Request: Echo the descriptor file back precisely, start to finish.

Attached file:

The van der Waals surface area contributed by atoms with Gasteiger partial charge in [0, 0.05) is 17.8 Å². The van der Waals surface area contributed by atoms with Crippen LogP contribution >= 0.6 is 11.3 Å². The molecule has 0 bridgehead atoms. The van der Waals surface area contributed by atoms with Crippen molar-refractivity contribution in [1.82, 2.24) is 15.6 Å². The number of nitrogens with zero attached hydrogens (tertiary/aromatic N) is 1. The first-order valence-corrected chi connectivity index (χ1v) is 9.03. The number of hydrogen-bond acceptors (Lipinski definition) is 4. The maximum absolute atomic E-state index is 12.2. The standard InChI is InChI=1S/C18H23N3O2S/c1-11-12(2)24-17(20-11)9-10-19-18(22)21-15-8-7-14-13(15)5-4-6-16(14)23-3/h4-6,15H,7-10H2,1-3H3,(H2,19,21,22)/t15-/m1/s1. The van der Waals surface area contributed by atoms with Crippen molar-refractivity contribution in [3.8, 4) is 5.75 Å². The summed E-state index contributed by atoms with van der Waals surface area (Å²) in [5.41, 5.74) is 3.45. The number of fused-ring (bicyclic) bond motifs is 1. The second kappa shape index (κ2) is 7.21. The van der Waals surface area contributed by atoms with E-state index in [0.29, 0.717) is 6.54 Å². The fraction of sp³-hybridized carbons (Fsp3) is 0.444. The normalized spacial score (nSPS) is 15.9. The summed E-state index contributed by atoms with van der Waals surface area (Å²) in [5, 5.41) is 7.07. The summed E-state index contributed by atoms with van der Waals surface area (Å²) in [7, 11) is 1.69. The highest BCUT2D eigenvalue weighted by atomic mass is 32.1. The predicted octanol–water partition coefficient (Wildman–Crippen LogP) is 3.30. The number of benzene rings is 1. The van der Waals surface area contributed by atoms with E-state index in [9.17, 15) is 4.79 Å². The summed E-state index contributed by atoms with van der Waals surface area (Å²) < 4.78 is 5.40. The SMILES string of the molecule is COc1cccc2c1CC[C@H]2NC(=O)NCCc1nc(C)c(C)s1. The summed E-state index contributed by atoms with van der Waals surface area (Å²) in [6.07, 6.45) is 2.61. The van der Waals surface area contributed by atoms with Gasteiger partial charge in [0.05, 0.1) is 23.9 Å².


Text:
The van der Waals surface area contributed by atoms with Gasteiger partial charge in [0, 0.05) is 17.8 Å². The van der Waals surface area contributed by atoms with Crippen LogP contribution >= 0.6 is 11.3 Å². The molecule has 0 bridgehead atoms. The van der Waals surface area contributed by atoms with Crippen molar-refractivity contribution in [1.82, 2.24) is 15.6 Å². The number of nitrogens with zero attached hydrogens (tertiary/aromatic N) is 1. The first-order valence-corrected chi connectivity index (χ1v) is 9.03. The number of hydrogen-bond acceptors (Lipinski definition) is 4. The maximum absolute atomic E-state index is 12.2. The standard InChI is InChI=1S/C18H23N3O2S/c1-11-12(2)24-17(20-11)9-10-19-18(22)21-15-8-7-14-13(15)5-4-6-16(14)23-3/h4-6,15H,7-10H2,1-3H3,(H2,19,21,22)/t15-/m1/s1. The van der Waals surface area contributed by atoms with Crippen molar-refractivity contribution in [3.8, 4) is 5.75 Å². The summed E-state index contributed by atoms with van der Waals surface area (Å²) in [5.41, 5.74) is 3.45. The number of fused-ring (bicyclic) bond motifs is 1. The second kappa shape index (κ2) is 7.21. The van der Waals surface area contributed by atoms with E-state index in [0.29, 0.717) is 6.54 Å². The fraction of sp³-hybridized carbons (Fsp3) is 0.444. The normalized spacial score (nSPS) is 15.9. The summed E-state index contributed by atoms with van der Waals surface area (Å²) in [5, 5.41) is 7.07. The summed E-state index contributed by atoms with van der Waals surface area (Å²) in [7, 11) is 1.69. The highest BCUT2D eigenvalue weighted by atomic mass is 32.1. The predicted octanol–water partition coefficient (Wildman–Crippen LogP) is 3.30. The number of benzene rings is 1. The van der Waals surface area contributed by atoms with E-state index in [9.17, 15) is 4.79 Å². The summed E-state index contributed by atoms with van der Waals surface area (Å²) < 4.78 is 5.40. The SMILES string of the molecule is COc1cccc2c1CC[C@H]2NC(=O)NCCc1nc(C)c(C)s1. The summed E-state index contributed by atoms with van der Waals surface area (Å²) in [6.07, 6.45) is 2.61. The van der Waals surface area contributed by atoms with Gasteiger partial charge in [0.05, 0.1) is 23.9 Å².